What are some of the qualities of a legitimate, unbiased news organization?

Question by magistra_linguae: What are some of the qualities of a legitimate, unbiased news organization?
For example, one trait exhibited by legitimate news organizations is that when they print or read out “letters to the editor,” they do not only select letters that agree with their take on things or praise them. They select both complimentary and critical letters. Moreover, when they do select critical letters, they do not reply with sarcasm, ad hominem attacks, a counter attack, or by rolling their eyes. In fact, they usually do not reply at all. They just let the readers or listeners decide for themselves whether the criticism is valid or not.

What are some other examples of traits the differentiate legitimate professional news organizations from news organizations run by spin doctors? Does taking a certain political position automatically render a news organization invalid, or is it how they express their position and how they react to those with a different position that renders them biased and hence illegitmate?
Greg V: Point taken! Ok, there’s no such thing as an unbiased news organization. But is there a point beyond which a news organization becomes so biased that it can no longer be considered legitimate?

Best answer:

Answer by Greg V
Looks like I’ll have to be the first to say it…there’s no such thing as an unbiased news organization. News organizations make biased decisions every day regarding which story gets put on the front page, which headlines are printed in the biggest fonts, which photos are given prominence, etc. All of their decisions regarding content and design are subjective and, therefore, biased to the opinion of those who produce the news, be it print or broadcast. News organizations not only report the news, they tell us what IS news by their decisions of what gets ink (or air time) and what doesn’t.

What do you think? Answer below!

One comment to What are some of the qualities of a legitimate, unbiased news organization?

  • MacSteed  says:

    Wow, someone who writes questions like I do (replete with follow-up commentary and additional queries). Nice!

    Your first answerer raises a valid point about objectivity. It is damn near impossible for any media outlet to be completely impartial and unbiased in their news gathering and reporting. That said, one could make the same argument about judges, law enforcement agencies, doctors or any other professions and professional organizations. We all have minds of our own and opinions and viewpoints to match. But somebody has to report the news.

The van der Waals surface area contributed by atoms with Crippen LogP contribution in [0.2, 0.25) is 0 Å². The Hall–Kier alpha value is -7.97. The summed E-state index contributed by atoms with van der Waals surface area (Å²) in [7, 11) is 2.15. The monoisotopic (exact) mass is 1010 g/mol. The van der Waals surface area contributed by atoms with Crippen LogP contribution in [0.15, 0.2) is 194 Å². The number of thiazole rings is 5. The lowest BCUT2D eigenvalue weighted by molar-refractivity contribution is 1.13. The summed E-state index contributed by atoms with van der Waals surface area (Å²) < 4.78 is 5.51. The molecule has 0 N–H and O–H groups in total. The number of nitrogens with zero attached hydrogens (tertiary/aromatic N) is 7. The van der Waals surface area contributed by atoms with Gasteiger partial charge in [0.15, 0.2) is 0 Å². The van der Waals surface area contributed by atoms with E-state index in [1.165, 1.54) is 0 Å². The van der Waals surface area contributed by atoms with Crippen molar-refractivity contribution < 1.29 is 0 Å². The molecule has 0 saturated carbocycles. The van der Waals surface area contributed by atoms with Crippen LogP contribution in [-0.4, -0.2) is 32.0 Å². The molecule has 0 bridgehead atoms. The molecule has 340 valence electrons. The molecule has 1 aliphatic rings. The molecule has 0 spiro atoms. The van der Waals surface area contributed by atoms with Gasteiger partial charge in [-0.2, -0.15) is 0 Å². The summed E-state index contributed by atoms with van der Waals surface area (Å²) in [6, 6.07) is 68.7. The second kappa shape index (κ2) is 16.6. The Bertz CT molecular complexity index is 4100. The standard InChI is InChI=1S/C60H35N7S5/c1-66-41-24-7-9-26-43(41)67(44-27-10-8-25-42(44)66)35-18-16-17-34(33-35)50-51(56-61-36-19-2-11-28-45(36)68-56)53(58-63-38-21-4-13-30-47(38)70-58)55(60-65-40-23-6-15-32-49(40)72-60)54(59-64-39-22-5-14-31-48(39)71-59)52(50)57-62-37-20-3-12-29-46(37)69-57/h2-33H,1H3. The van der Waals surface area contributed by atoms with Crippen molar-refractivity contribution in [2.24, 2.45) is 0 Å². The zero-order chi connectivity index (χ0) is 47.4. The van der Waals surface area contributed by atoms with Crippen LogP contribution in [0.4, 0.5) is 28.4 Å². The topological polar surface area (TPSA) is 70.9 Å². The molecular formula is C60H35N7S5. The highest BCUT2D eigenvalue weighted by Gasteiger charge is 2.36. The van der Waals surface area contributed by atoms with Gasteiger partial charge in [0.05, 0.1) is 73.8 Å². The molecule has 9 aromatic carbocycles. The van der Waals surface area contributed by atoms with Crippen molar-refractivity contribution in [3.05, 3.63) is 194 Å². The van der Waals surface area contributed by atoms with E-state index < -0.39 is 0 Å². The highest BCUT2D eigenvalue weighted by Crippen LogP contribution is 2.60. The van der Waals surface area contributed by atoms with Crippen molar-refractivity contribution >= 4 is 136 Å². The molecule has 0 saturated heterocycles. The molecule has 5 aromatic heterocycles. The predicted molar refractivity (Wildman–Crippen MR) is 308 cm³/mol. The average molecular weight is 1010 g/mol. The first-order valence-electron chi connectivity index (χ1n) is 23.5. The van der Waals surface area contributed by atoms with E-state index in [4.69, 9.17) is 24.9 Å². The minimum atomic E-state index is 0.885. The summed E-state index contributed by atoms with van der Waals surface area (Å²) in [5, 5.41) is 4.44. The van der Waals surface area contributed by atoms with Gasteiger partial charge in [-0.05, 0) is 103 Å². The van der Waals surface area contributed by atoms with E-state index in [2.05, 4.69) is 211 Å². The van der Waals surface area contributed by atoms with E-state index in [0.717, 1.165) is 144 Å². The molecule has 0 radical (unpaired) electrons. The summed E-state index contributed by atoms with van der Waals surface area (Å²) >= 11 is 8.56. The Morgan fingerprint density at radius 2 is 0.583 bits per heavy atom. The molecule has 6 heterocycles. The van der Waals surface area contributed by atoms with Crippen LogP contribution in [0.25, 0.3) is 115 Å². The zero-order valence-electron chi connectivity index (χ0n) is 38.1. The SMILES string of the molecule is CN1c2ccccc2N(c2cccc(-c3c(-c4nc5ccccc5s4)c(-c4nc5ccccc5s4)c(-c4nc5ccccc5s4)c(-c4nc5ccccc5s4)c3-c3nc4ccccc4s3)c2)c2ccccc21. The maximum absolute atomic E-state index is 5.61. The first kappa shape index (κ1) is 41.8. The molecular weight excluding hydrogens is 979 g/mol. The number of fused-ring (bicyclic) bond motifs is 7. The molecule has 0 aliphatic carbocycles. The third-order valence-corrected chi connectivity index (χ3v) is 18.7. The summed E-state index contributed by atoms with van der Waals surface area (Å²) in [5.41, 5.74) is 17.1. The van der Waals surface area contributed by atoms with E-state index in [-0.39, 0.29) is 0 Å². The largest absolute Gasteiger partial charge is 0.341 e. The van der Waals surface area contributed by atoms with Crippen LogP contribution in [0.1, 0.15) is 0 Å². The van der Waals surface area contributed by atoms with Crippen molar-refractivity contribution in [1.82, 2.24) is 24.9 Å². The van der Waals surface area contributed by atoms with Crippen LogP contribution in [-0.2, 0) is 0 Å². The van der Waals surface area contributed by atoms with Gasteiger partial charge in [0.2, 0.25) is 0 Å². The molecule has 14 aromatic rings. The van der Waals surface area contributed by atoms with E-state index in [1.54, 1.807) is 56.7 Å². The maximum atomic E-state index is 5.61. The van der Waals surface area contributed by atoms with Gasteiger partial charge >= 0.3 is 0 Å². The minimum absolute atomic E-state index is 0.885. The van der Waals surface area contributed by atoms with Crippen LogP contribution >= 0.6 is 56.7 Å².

So, in answer to your question, I would add the role of an official ombudsman to your list of ideas to improve quality and maintain some appearance of impartiality. An ombudsman’s job is to basically critique the performance of his or her own newspaper, magazine, website, whatever. When given free reign to do the job, an ombudsman acts as a news media outlet’s conscience, which is always a good thing.

    As to your closing questions, legitimate news organizations at least try to report the news without fear or favour. I find that the BBC and NPR do an effective job of presenting the news in a “fair and balanced” (deliberate usage) manner. Conversely, FOX news, while claiming to be unbiased, acts as little more than a conduit for the bush administration and conservative politics and policies in general. This is why I become annoyed with people who attempt to lump together all of the various news reporting agencies as if they’re exactly the same.

    Finally, the tricky aspect of news organizations taking particular political positions is that it leaves them subject to charges of bias. For example, when election time rolls around, most major newspapers endorse political candidates. This is done on their editorial pages, which are understood to be separate and distinct from their news pages, but to the average reader it presents something of a conflict of interest. I think the manner in which these political opinions are expressed in their op-eds is the likely determinant as to the issue of the newspaper’s legitimacy as an impartial reporter of the news or a mere voice box for a political party. This is very definitely treacherous terrain but the best news organizations tread carefully and are thus able to maintain some semblance of credibility.

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